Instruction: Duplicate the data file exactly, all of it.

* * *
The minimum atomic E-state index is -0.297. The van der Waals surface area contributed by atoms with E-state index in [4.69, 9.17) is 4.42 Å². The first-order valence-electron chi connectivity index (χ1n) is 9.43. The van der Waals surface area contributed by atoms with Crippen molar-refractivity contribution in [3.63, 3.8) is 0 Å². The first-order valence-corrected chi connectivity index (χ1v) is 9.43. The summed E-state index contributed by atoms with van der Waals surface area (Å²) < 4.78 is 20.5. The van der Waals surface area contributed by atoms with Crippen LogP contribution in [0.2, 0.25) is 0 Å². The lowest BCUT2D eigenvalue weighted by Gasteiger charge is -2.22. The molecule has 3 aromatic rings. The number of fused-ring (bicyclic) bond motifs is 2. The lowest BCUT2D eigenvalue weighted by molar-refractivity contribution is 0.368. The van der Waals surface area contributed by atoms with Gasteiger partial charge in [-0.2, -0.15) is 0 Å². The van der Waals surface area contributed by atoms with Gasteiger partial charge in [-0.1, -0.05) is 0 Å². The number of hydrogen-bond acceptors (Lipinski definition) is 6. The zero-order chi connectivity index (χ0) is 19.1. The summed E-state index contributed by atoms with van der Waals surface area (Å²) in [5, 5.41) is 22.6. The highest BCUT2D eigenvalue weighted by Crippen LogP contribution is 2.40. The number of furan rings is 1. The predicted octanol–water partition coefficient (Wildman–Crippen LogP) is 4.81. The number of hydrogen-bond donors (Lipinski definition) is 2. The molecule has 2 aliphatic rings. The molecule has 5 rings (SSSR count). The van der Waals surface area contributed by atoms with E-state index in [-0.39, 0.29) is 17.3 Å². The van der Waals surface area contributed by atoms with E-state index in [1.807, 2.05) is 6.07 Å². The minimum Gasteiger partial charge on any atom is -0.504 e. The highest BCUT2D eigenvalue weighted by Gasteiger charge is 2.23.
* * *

The minimum atomic E-state index is -0.297. The van der Waals surface area contributed by atoms with E-state index in [4.69, 9.17) is 4.42 Å². The first-order valence-electron chi connectivity index (χ1n) is 9.43. The van der Waals surface area contributed by atoms with Crippen molar-refractivity contribution in [3.63, 3.8) is 0 Å². The first-order valence-corrected chi connectivity index (χ1v) is 9.43. The summed E-state index contributed by atoms with van der Waals surface area (Å²) < 4.78 is 20.5. The van der Waals surface area contributed by atoms with Crippen LogP contribution in [0.2, 0.25) is 0 Å². The lowest BCUT2D eigenvalue weighted by Gasteiger charge is -2.22. The molecule has 3 aromatic rings. The number of fused-ring (bicyclic) bond motifs is 2. The lowest BCUT2D eigenvalue weighted by molar-refractivity contribution is 0.368. The van der Waals surface area contributed by atoms with Gasteiger partial charge in [-0.2, -0.15) is 0 Å². The van der Waals surface area contributed by atoms with Gasteiger partial charge in [-0.1, -0.05) is 0 Å². The number of hydrogen-bond acceptors (Lipinski definition) is 6. The zero-order chi connectivity index (χ0) is 19.1. The summed E-state index contributed by atoms with van der Waals surface area (Å²) in [5, 5.41) is 22.6. The highest BCUT2D eigenvalue weighted by Crippen LogP contribution is 2.40. The number of furan rings is 1. The predicted octanol–water partition coefficient (Wildman–Crippen LogP) is 4.81. The number of hydrogen-bond donors (Lipinski definition) is 2. The molecule has 2 aliphatic rings. The molecule has 5 rings (SSSR count). The van der Waals surface area contributed by atoms with E-state index in [-0.39, 0.29) is 17.3 Å². The van der Waals surface area contributed by atoms with E-state index in [1.807, 2.05) is 6.07 Å². The minimum Gasteiger partial charge on any atom is -0.504 e. The highest BCUT2D eigenvalue weighted by Gasteiger charge is 2.23.